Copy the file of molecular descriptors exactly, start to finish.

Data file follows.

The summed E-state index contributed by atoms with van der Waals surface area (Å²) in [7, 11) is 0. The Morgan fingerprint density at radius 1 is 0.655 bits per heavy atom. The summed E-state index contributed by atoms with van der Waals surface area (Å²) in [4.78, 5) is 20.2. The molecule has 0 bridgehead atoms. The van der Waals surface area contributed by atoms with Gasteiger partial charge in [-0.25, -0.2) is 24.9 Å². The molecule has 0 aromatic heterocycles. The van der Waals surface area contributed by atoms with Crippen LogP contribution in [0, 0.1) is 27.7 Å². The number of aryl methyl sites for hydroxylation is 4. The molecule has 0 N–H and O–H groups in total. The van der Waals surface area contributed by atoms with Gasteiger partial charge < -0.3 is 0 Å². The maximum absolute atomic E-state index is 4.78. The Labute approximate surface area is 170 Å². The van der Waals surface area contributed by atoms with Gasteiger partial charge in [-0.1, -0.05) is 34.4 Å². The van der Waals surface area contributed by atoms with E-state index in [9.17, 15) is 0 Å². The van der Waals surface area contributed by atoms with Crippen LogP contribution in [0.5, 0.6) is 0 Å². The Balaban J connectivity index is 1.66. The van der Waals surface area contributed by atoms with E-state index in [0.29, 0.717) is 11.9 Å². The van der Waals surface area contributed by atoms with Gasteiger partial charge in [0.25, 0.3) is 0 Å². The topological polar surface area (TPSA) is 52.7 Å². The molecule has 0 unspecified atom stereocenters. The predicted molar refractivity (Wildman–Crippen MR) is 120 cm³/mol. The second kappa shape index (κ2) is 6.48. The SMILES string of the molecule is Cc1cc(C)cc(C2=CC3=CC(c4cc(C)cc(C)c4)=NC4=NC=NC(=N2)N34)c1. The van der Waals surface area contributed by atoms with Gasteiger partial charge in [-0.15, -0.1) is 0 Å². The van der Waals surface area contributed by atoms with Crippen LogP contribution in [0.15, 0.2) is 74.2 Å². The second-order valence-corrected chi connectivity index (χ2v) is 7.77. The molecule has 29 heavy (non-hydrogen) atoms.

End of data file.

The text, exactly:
The summed E-state index contributed by atoms with van der Waals surface area (Å²) in [7, 11) is 0. The Morgan fingerprint density at radius 1 is 0.655 bits per heavy atom. The summed E-state index contributed by atoms with van der Waals surface area (Å²) in [4.78, 5) is 20.2. The molecule has 0 bridgehead atoms. The van der Waals surface area contributed by atoms with Gasteiger partial charge in [-0.25, -0.2) is 24.9 Å². The molecule has 0 aromatic heterocycles. The van der Waals surface area contributed by atoms with Crippen LogP contribution in [0, 0.1) is 27.7 Å². The number of aryl methyl sites for hydroxylation is 4. The molecule has 0 N–H and O–H groups in total. The van der Waals surface area contributed by atoms with Gasteiger partial charge < -0.3 is 0 Å². The maximum absolute atomic E-state index is 4.78. The Labute approximate surface area is 170 Å². The van der Waals surface area contributed by atoms with Gasteiger partial charge in [-0.1, -0.05) is 34.4 Å². The van der Waals surface area contributed by atoms with E-state index in [9.17, 15) is 0 Å². The van der Waals surface area contributed by atoms with Crippen LogP contribution in [0.5, 0.6) is 0 Å². The Balaban J connectivity index is 1.66. The van der Waals surface area contributed by atoms with E-state index in [0.29, 0.717) is 11.9 Å². The van der Waals surface area contributed by atoms with Gasteiger partial charge in [0.25, 0.3) is 0 Å². The topological polar surface area (TPSA) is 52.7 Å². The molecule has 0 unspecified atom stereocenters. The predicted molar refractivity (Wildman–Crippen MR) is 120 cm³/mol. The second kappa shape index (κ2) is 6.48. The SMILES string of the molecule is Cc1cc(C)cc(C2=CC3=CC(c4cc(C)cc(C)c4)=NC4=NC=NC(=N2)N34)c1. The van der Waals surface area contributed by atoms with Gasteiger partial charge in [-0.15, -0.1) is 0 Å². The van der Waals surface area contributed by atoms with Crippen LogP contribution in [0.15, 0.2) is 74.2 Å². The second-order valence-corrected chi connectivity index (χ2v) is 7.77. The molecule has 29 heavy (non-hydrogen) atoms.